TIDINESSObservations:First impressions of Charlottetown included a very tidy and attractive waterfront, downtown and Cityigateways. There were many people enjoying the downtown and waterfront parks including numerous touristsand visitors. A large cruise ship was in dock as well as a number of bus tours. The boardwalk along thewaterfront was spotless right down to the hand cleaning of the brick sidewalks.We saw no graffiti, a testament to the success of the Downtown Charlottetown Inc. Graffiti Removal Program.We saw the downtown litter pick-up crew busily carrying out their duties and learned that a number ofvolunteer clean–ups take place as well.Park and street furniture and related infrastructure is in good repair with combination litter/recyclereceptacles strategically located throughout the parks and walkway systems.Business and residential areas were generally quite tidy with very minimal litter, if any, all indicative of anoverall community approach.Biodegradable doggie bag dispensers are located in all major dog walking parks.Victoria Park, one of the most popular parks in the city, has a myriad of trails that are well used and wellmaintained including regular grooming and litter pick–up.Recommendations:• The City and all of its community and business partners are doing an excellent job on keepingCharlottetown very tidy. This includes the gateway areas into the City. We were shown proposed plansfor an enhanced entrance display near the causeway. It was impressive. We suggest that this be givensome priority status and be phased in, if total costs are a budget concern.• The waterfront is the first point of contact for cruise ship visitors and the parks and boardwalk are topnotch. A suggestion to further enhance this gateway would be a large floral welcoming display. Thisdisplay would eave quite a first impression with ship visitors.• Provincially-owned boulevards also serve as gateway areas into the capital city. It is suggested that theProvince work cooperatively with the City on plans to enhance and beautify these well -travelled areas.• Continue to build on the excellent foundation of community and business partnerships that are helpingkeep Charlottetown very tidy and attractive.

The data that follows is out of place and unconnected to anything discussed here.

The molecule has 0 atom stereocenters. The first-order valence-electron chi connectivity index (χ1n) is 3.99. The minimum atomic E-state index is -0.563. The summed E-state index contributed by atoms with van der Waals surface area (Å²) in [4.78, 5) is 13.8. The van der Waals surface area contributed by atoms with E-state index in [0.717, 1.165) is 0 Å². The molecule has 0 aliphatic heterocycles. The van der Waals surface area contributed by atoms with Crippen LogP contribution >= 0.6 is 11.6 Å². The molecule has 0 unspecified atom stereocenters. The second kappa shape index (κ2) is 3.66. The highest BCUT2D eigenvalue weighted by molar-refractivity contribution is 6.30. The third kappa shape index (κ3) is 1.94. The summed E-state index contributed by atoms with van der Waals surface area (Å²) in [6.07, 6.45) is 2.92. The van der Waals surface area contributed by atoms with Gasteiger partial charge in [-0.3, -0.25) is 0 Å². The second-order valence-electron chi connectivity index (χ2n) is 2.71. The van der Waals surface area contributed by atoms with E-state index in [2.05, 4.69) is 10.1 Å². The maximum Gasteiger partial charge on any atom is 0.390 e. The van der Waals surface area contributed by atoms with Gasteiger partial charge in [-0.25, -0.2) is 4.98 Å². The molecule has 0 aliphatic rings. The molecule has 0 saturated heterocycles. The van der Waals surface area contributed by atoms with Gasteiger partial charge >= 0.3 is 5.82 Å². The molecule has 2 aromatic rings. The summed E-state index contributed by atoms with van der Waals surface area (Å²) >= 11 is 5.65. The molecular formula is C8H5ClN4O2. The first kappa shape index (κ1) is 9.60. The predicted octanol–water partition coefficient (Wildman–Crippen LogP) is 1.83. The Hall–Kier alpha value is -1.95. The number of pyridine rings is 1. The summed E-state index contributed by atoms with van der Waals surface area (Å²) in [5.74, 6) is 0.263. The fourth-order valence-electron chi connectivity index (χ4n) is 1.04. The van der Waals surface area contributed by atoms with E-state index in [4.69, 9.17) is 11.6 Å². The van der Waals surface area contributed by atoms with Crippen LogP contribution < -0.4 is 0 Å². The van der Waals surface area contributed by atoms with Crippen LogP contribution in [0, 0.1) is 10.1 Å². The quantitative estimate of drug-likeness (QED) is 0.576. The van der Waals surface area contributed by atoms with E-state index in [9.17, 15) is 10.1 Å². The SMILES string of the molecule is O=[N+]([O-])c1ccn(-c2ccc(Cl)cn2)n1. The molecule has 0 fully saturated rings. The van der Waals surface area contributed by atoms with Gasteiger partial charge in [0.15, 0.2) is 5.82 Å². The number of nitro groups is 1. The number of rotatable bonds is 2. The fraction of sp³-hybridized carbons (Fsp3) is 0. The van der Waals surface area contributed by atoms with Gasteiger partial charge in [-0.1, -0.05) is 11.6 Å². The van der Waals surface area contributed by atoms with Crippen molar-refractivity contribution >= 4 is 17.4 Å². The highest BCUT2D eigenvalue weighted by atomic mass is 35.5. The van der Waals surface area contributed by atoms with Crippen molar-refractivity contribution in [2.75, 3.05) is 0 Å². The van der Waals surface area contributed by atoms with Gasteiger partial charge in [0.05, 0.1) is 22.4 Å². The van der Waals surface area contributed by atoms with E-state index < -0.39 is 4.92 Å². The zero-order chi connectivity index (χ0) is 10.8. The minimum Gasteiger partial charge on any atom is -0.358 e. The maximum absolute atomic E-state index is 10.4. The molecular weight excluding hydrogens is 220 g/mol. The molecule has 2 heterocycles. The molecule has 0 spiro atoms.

2011 Evaluation FormENVIRONMENTAL ACTIONEnvironmental action includes efforts and achievement by the municipality, businesses, institutions, and residents of thecommunity, with respect to: policies, by-laws and best practices, 3-R initiatives (reduce/reuse/recycle), waste reduction,landfill sites, hazardous waste collections, water conservation, naturalization, environmental stewardship activities, andenvironmentally friendly transportation, under the guiding principles of sustainable development.MunicipalSustainable development strategy: policies, guidelines, long-term planning / vision; effective bylaws/ policies and their enforcement; and public education programs and activities.Waste management programs such as 3-R (recycling, re-use, reduce), composting and includingactivities such as landfill site management, shredding of Christmas trees & handling of hazardouswaste including e-waste collectionWater conservation and reduction programs: efficient appliance incentives or promotion, efficientirrigation and use of non-potable water, water restriction policiesEnergy conservation programs such as alternate forms of energy (ex. geothermal, biomass, wind,solar), efficient street and signal lighting and shielding for night skies issues & promotion of energyauditsEnvironmental actions such as:Greening of operations fleet for park maintenance: such as conversion to higher efficiency vehicles,use of alternative fuels and air quality programs: monitoring, anti-idling advisory / bylaws, efficientuse of vehicle fleet such as use of crew cabs, bicycles, any other energy-saving transportation.Development and expansion of bike lanes and recreational pathways.Initiatives and Innovation, such as: green roofs, green walls; re-use of sites; engineered wetlandsand bio-walls.Brownfield redevelopment, remediation, land reclamation.Business & InstitutionsParticipation in the environmental effort : such as waste management (recycle, reuse, reduce),water conservation, energy conservation, brownfield managementCorporate environmental innovation / stewardship, initiatives, activities (Ex. Environmental clean-upactivities)ResidentialMaxActual20 19.510 910 910 920 1910 910 9Participation in the 3-R (recycle, reuse, reduce) initiatives and composting 20 18.5Adoption of water conservation practices & policies including rainwater collection. 15 14Community InvolvementPublic participation in public forums and policy development on environmental issues 5 4.5Public participation in community, neighbourhood or individual street environmental activities andprograms (including, promotion, organization and evidence of taking ownership), etc.)Support – financial and/or in-kind or participation by the Municipality, Businesses and Institutionsin public environmental activities and programs10 910 8.5Environmental Action Total 150.00 138.008 | P age